Editorial: Making sure the PR price is right

The announcement of WPP’s half year results earlier this week provided a powerful vindication, not only of the group’s decision to diversify beyond its core above-the-line business, but also of the general trend towards PR acquisitions in the advertising industry.

The announcement of WPP’s half year results earlier this week

provided a powerful vindication, not only of the group’s decision to

diversify beyond its core above-the-line business, but also of the

general trend towards PR acquisitions in the advertising industry.



WPP’s public relations businesses, including Hill and Knowlton and

Ogilvy PR Worldwide, emerged as the fastest growing segment of its

overall business.



A PR growth rate of 22 per cent, described as ’a triumph for PR’ by the

Times, outstripped the growth of its above-the-line businesses by 13 per

cent. Its PR operations have also continued to improve their operating

profits and margins - again outstripping the advertising business which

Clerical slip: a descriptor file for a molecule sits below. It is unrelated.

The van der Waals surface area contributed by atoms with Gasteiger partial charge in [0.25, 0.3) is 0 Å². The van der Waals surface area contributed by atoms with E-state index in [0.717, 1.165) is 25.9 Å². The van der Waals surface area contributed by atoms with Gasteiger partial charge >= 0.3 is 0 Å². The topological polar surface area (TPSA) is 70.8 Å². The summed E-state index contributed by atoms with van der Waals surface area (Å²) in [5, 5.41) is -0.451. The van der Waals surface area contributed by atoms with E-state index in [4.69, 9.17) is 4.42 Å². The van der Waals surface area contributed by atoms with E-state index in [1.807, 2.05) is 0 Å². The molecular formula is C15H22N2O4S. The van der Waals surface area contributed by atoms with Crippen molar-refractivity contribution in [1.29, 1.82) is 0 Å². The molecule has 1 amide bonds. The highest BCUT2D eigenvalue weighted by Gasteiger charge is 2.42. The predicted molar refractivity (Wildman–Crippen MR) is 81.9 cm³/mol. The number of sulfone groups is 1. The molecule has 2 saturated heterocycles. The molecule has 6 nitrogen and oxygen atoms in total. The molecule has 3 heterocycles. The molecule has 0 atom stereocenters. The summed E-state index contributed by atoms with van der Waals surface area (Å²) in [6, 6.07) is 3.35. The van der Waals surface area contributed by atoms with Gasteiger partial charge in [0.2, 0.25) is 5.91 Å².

traditionally operates on slimmer margins.



What this kind of growth rate suggests is that consultancies should

beware of selling themselves short. The main sticking point on last

year’s rumoured deal between WPP and Dewe Rogerson was reported to have

been price. The agency was believed to be looking for pounds 25 million,

a price deemed by WPP to be too steep. But the fact that talks fell

through may be a blessing in disguise as it is now allegedly in talks

with Incepta, with a rumoured price tag of pounds 30 million.



There are increasing pressures on independent consultancies to sell, but

PR is rapidly becoming a premium product. It is currently a growth

business while advertising is not. And if the round of consolidations is

set to continue, consultancies must be confident of their value, and the

offering they can bring to the advertising agency table.



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